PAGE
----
with water, fresh air and all the tools to survive on this planet.

 

Healing trauma, rewriting DNA

Restoring imagination to child-like purity.

An Artist like how She used to be –

In God’s kingdom. We are all Artists.

Wordsworth commanding the reader

to understand,

true knowledge leads to love,

true dignity with Her alone,

in the silence of heavy thought,

Can still suspect, and still revere herself,

In Free Spirit, In Pure Full Heart. B.B. 22.

  • Brianna Barajas 

Review: 

In this literary piece, I provide a modern day imitation of William Wordsworth “Left upon a seat in a yew-tree” from the Lyrical Ballads 1802 Volume One. I focus on Wordsworth’s style of writing as a romantic poet who heavily stresses on Nature. This style of writing honors Nature and perceives Nature as a sacred space. In this imitation, I connect nature to ancient indigenous traditions of experiencing God through Nature. I describe spiritual philosophy through imagery and mysticism, as I ponder on the same stillness and silence that Wordsworth finds in Nature through his poetry. While writing this poem, I realized I could not write it indoors. Through this creative writing project, I realized romantic poetry written correctly – must be done outdoors in Nature. Romantic poetry also requires mindfulness and meditation. As a reader and as a writer, there is an urgency of meditation in the mind that requires concentration and focus. The romantic poet teaches us how to familiarize ourselves with the mind element of our overall mind, body and spirit connection. In holistic healing practices, mindfulness is a key quality to recovering from trauma and addictions. And through this experience, I realized the romantic poets were trying to connect the collective human consciousness back to their spirits. Considering all the greed and violence occurring in the world at the time Romantic poetry came to life–  I realize the Romantic Poets were fulfilling their individual Soul purpose. We all have our own soul, and many may wander lost without knowing it. Romantic poetry was so influential and it remains difficult to imitate. I am a poet and a shaman so I was able to mediate and practice mindfulness before and during my writing process. I meditated and fasted to attempt a similar outcome as Wordsworth and many other Romantic Poets as I created this imitation piece.

 

 

 

Los Angeles (Any City) 2019

A tribute to William Wordsworth’s “London 1802”:

Women! You shouldn’t be out at this hour:

The World is too dark and dangerous: and he is out

Causing misery and pain: “it’s your fault”,

They’ll say, no questions asked whatsoever,

You have forfeited your personal rights

Of inward happiness. They are selfish men;

Oh! “She was asking for it,” “did you see what

She was wearing?”; it all comes with a price.

First teach them manners, virtue, courage,

And then, power.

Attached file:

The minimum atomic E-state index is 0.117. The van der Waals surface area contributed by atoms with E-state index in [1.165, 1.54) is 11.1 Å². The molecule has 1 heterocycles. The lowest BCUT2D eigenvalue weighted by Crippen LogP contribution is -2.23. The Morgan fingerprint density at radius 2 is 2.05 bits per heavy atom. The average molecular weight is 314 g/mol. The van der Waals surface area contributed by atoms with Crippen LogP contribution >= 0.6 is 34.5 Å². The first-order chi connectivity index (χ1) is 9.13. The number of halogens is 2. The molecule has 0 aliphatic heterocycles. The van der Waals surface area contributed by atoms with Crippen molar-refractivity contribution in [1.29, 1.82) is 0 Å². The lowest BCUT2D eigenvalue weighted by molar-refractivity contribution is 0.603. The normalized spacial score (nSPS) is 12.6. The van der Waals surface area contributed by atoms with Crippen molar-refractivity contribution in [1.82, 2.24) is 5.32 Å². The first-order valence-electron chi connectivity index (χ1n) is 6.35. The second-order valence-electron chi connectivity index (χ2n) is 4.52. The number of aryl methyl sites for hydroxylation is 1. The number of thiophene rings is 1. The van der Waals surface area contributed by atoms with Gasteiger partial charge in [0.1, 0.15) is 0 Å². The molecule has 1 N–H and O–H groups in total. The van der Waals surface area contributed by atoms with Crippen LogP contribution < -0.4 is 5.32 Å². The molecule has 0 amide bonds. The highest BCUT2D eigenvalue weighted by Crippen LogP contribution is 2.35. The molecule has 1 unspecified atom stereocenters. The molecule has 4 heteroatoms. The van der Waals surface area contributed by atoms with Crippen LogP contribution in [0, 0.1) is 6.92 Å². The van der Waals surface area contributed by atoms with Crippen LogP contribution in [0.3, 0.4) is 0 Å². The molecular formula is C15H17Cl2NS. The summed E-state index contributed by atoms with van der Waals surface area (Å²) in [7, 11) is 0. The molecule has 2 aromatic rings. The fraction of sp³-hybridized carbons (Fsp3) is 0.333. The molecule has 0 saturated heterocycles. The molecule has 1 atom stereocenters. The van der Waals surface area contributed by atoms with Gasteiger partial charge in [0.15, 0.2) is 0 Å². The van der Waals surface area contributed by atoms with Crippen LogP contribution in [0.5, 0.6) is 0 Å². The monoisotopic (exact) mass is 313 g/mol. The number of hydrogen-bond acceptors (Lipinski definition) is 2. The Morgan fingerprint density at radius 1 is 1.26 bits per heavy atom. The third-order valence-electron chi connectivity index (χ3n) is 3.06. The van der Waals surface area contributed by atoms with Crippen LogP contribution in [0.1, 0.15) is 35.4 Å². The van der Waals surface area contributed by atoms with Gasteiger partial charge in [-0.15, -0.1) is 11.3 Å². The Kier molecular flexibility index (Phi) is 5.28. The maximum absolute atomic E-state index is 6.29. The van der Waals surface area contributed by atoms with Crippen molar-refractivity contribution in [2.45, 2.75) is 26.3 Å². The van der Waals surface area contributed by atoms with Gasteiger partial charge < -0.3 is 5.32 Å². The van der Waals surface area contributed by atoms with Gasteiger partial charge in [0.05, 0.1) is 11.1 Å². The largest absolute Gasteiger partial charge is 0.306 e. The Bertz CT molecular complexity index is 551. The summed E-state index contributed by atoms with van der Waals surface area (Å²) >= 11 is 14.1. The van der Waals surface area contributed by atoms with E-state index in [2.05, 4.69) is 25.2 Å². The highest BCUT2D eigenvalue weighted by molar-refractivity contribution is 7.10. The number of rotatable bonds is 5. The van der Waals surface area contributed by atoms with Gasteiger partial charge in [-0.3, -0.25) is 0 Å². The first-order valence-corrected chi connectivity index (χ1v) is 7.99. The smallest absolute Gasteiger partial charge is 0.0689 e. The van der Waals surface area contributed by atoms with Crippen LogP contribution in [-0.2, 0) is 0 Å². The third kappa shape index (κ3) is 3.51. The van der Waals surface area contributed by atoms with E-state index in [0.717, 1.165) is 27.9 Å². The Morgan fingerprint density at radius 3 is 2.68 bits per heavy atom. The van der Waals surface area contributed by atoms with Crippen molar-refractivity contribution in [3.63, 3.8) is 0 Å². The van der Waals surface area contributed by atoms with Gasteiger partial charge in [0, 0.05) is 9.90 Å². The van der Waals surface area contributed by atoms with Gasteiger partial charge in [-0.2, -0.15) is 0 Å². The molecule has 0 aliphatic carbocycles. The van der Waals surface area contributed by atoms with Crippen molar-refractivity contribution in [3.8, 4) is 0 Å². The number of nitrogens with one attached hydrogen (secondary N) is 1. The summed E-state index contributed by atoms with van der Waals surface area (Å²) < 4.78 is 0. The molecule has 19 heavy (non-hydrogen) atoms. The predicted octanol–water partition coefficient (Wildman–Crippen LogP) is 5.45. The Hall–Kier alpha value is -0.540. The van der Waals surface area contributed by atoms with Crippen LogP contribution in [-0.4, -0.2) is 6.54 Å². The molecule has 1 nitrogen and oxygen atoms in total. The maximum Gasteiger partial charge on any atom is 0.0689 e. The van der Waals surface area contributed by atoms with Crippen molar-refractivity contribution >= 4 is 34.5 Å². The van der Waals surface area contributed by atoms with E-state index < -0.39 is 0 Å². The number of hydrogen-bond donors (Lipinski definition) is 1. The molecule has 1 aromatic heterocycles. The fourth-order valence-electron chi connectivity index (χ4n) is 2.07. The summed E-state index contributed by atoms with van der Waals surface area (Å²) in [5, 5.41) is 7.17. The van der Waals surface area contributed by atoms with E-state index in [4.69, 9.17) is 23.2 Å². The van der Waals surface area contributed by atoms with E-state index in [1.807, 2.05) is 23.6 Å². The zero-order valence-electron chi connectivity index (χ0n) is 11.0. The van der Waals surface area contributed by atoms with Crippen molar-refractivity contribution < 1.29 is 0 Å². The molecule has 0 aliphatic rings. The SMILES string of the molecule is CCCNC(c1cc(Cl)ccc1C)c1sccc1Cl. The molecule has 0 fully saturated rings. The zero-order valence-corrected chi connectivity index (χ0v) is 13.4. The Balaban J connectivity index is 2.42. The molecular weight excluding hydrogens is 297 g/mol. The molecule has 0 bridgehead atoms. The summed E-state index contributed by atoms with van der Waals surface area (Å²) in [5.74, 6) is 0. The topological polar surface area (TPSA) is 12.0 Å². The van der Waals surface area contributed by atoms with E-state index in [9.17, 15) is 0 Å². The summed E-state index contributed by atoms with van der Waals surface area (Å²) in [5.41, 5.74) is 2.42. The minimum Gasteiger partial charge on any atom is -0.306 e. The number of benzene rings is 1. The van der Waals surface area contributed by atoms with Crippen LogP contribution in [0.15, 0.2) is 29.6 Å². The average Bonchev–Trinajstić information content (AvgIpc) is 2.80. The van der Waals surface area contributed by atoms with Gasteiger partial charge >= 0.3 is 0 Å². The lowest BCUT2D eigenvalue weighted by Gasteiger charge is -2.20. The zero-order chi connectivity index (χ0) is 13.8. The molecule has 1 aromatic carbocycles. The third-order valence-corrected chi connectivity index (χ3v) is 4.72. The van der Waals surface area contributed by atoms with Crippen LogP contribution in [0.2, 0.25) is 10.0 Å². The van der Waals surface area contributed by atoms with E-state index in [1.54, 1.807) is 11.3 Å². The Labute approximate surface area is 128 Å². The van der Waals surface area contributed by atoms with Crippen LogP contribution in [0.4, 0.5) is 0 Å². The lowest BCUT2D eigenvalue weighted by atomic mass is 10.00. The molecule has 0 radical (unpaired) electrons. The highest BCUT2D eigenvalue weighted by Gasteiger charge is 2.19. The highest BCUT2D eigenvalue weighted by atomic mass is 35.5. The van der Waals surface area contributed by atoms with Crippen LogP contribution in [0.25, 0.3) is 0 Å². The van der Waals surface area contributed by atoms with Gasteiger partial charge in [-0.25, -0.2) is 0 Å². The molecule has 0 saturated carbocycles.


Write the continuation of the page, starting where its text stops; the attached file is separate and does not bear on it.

Thy soul was like a bright Star, now broken and burnt out:

Thou haven’t a voice to make noise or speak up:

No longer pure as the naked heavens, or majestic,

It was never even free.

So this is the way we must live our lives,

In in uncheerful frighten godliness; and yet their hearts

Sleep and live in peace, no regrets.

 

-Laura Mateo Gallegos

Merced, 2019: Turmoil within a Divided Nation

Samantha Shapiro

(UC) Merced, 2019 – Based on London, 1802 by William Wordsworth

From Project Gutenberg (1)

 

 

 

Wordsworth! thou are not living at this time:
Merced is in need of thee: she is a lost
In stagnant swamps: undrained, lied-to and double-crossed,
Wildfires, ignited populace at its prime,
Rain through student belief in a torrential shower
Of hopeful change. We are selfish men;
Oh! raise us up in your words, return to us again;
And expose the answers we seek through political power
Thy soul was like a Star, and dwelt apart:
Thou hadst art whose sound was like the sea:
Pure as the naked heavens, majestic, free,
And as you travelled on life’s common way,
Divided as us, though to impart
The questions that we have today.

Picture of Merced Main Street (2)

  1. Picture from https://www.gutenberg.org/files/47651/47651-h/47651-h.htm
  2. Picture from https://www.mercedmainstreet.com

 

Merced, 2019

A parody of “London, 1802” by William Wordsworth

Students! thou shouldst be lit-eth at this hour:
the squad hath need of thee: she is turnt up
Of stagnant fields: livestock, orchards, and lack of financial aid,
countryside, the grand image of education and honor,
Have transformed from quaint and charming to endless squalor
Of inward suffering We are struggling fam;
Oh! raise it up, pour your espresso shots again;
And give us parties, fame, memes, selfies.
Thy soul was like a flame, and choked out by deadlines:
Thou heard a voice whose sound was okrrrt:
Dank as the naked heavens, majestic, Cardi B,
Thou did travel on life’s common way,
Toward educational delight; and yet thy squad
The lowliest moods on herself did feel.

Get that bread. Wipe your tears with your degree later.

-Asia Reyna

It’s a Mad World